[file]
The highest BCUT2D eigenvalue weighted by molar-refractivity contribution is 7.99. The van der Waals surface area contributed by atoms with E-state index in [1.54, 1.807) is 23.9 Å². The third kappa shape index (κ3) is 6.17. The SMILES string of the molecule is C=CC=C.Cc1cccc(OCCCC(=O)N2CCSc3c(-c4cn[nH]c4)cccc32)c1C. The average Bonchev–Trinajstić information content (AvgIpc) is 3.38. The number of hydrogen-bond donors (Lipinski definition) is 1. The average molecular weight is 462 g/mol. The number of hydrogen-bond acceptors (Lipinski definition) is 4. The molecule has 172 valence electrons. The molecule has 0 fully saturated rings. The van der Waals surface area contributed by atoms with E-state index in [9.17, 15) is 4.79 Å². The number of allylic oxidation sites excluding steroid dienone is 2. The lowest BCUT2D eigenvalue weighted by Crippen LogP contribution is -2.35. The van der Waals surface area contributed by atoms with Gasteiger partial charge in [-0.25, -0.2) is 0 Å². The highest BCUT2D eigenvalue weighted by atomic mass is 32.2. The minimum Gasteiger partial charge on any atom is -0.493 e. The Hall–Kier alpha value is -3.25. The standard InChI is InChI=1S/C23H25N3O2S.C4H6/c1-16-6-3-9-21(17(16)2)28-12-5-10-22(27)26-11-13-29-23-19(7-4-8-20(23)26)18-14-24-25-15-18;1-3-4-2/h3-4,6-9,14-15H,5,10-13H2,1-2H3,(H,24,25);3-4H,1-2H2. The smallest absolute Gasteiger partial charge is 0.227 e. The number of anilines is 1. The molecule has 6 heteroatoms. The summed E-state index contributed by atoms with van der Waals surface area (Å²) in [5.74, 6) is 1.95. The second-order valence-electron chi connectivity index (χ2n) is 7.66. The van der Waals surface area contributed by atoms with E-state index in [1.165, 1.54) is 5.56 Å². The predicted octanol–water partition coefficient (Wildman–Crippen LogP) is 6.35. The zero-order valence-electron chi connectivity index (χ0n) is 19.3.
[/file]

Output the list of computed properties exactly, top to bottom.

The highest BCUT2D eigenvalue weighted by molar-refractivity contribution is 7.99. The van der Waals surface area contributed by atoms with E-state index in [1.54, 1.807) is 23.9 Å². The third kappa shape index (κ3) is 6.17. The SMILES string of the molecule is C=CC=C.Cc1cccc(OCCCC(=O)N2CCSc3c(-c4cn[nH]c4)cccc32)c1C. The average Bonchev–Trinajstić information content (AvgIpc) is 3.38. The number of hydrogen-bond donors (Lipinski definition) is 1. The average molecular weight is 462 g/mol. The number of hydrogen-bond acceptors (Lipinski definition) is 4. The molecule has 172 valence electrons. The molecule has 0 fully saturated rings. The van der Waals surface area contributed by atoms with E-state index in [9.17, 15) is 4.79 Å². The number of allylic oxidation sites excluding steroid dienone is 2. The lowest BCUT2D eigenvalue weighted by Crippen LogP contribution is -2.35. The van der Waals surface area contributed by atoms with Gasteiger partial charge in [-0.25, -0.2) is 0 Å². The highest BCUT2D eigenvalue weighted by atomic mass is 32.2. The minimum Gasteiger partial charge on any atom is -0.493 e. The Hall–Kier alpha value is -3.25. The standard InChI is InChI=1S/C23H25N3O2S.C4H6/c1-16-6-3-9-21(17(16)2)28-12-5-10-22(27)26-11-13-29-23-19(7-4-8-20(23)26)18-14-24-25-15-18;1-3-4-2/h3-4,6-9,14-15H,5,10-13H2,1-2H3,(H,24,25);3-4H,1-2H2. The smallest absolute Gasteiger partial charge is 0.227 e. The number of anilines is 1. The molecule has 6 heteroatoms. The summed E-state index contributed by atoms with van der Waals surface area (Å²) in [5.74, 6) is 1.95. The second-order valence-electron chi connectivity index (χ2n) is 7.66. The van der Waals surface area contributed by atoms with E-state index in [1.165, 1.54) is 5.56 Å². The predicted octanol–water partition coefficient (Wildman–Crippen LogP) is 6.35. The zero-order valence-electron chi connectivity index (χ0n) is 19.3.